The Greek word for thesis means “something put forth,” and Challenge IV students certainly have something to put forth. The Senior Thesis is a work that they write over the course of a semester with the guidance of their parent, tutor, and chosen mentors. Students pick any topic that interests them, from any academic area, and incorporate ideas that they find significant and relevant. They develop a thesis statement that is persuasive, and prove their claim in a sizable paper that they present and defend before a panel in lieu of final exams. The Senior Thesis is truly a culmination of a student’s entire school experience in which they offer up the fruits of their labors in CC.
As ominous as a paper of this size may sound, this project need not be intimidating. As students work through the process of writing their paper, they have rich conversations with their advisors each step of the way. Students are essentially working through the writing process like the younger Challenges do with the Lost Tools of Writing, but on a larger scale appropriate for seniors in high school.
The project spans the entire second semester of Challenge IV and begins with Inventio. Students choose a topic and ask good questions using the Five Common Topics to develop a claim, or thesis, to be proven. At this point, an ANI chart will be helpful to build arguments and to both select and sort supporting evidence. Next comes Dispositio, where they solidify their vision and reinforce the direction of their paper, organizing their information and creating an outline. They allow their ideas to flow onto the pages in the Elocutio as they write their first draft and refine it. Numerous reviews by the student and advisors examine the flow of ideas, the argumentation, and both the style and mechanics of the paper. Finally, students write an abstract—a short, clear summary of the thesis and main ideas included in the paper. Through Memoria, they memorize their abstract and prepare for Pronuntiato, the oral presentation and defense of their work.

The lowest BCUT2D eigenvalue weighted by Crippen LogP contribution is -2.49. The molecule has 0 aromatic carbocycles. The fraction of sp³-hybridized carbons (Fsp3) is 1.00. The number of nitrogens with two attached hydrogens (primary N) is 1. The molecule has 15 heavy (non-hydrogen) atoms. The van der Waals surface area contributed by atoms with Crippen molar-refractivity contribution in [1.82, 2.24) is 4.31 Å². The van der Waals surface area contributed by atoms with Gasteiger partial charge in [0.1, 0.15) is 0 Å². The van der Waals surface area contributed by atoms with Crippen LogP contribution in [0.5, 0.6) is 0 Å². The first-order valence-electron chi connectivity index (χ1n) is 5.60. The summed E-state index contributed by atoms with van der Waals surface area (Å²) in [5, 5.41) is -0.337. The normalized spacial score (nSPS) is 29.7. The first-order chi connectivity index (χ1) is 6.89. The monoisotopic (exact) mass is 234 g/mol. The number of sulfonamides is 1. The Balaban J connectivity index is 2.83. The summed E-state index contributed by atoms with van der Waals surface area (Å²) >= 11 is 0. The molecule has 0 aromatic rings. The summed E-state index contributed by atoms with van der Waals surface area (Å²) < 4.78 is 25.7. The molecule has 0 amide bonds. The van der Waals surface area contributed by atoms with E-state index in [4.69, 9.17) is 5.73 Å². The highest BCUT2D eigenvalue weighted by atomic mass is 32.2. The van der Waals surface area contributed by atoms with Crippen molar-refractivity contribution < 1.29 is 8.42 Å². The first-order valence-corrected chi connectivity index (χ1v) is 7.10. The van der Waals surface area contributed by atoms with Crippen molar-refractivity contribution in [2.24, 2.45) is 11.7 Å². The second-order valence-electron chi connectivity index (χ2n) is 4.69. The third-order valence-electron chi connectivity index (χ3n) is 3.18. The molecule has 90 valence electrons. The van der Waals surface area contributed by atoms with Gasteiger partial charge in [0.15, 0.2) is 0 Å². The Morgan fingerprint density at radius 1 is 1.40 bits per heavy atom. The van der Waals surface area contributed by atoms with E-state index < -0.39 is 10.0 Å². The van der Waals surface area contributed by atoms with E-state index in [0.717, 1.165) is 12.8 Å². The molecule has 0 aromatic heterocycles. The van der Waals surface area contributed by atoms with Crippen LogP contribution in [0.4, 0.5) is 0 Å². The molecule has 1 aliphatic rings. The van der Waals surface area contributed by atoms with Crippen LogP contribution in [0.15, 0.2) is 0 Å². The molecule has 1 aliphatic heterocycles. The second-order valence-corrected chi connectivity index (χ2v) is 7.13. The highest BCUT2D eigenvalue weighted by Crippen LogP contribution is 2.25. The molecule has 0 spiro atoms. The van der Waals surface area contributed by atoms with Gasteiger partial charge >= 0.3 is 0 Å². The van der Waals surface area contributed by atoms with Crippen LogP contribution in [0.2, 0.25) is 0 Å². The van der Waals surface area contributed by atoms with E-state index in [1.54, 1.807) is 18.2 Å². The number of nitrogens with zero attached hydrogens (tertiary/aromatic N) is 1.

The benefits of writing a senior thesis are many, and in the end students will have produced a rhetorical artifact that represents the skills and abilities they have obtained. They will have demonstrated true ownership of their education through coordinating with an advisor, planning a long-term project through to the end, and publicly defending their position.
Presenting their thesis before a panel allows students to incorporate all three modes of persuasion: Logos (truth), Ethos (goodness), and Pathos (beauty). They present a public defense of what they believe, while demonstrating all of the classical skills of learning. Throughout their Challenge years, these students encountered and discussed big ideas. The Senior Thesis is a beautiful capstone to their journey with CC.
Kathy would like to thank Kate Deddens for the instruction and arrangement provided through her director equipping webinars on CC’s Learning Pathway.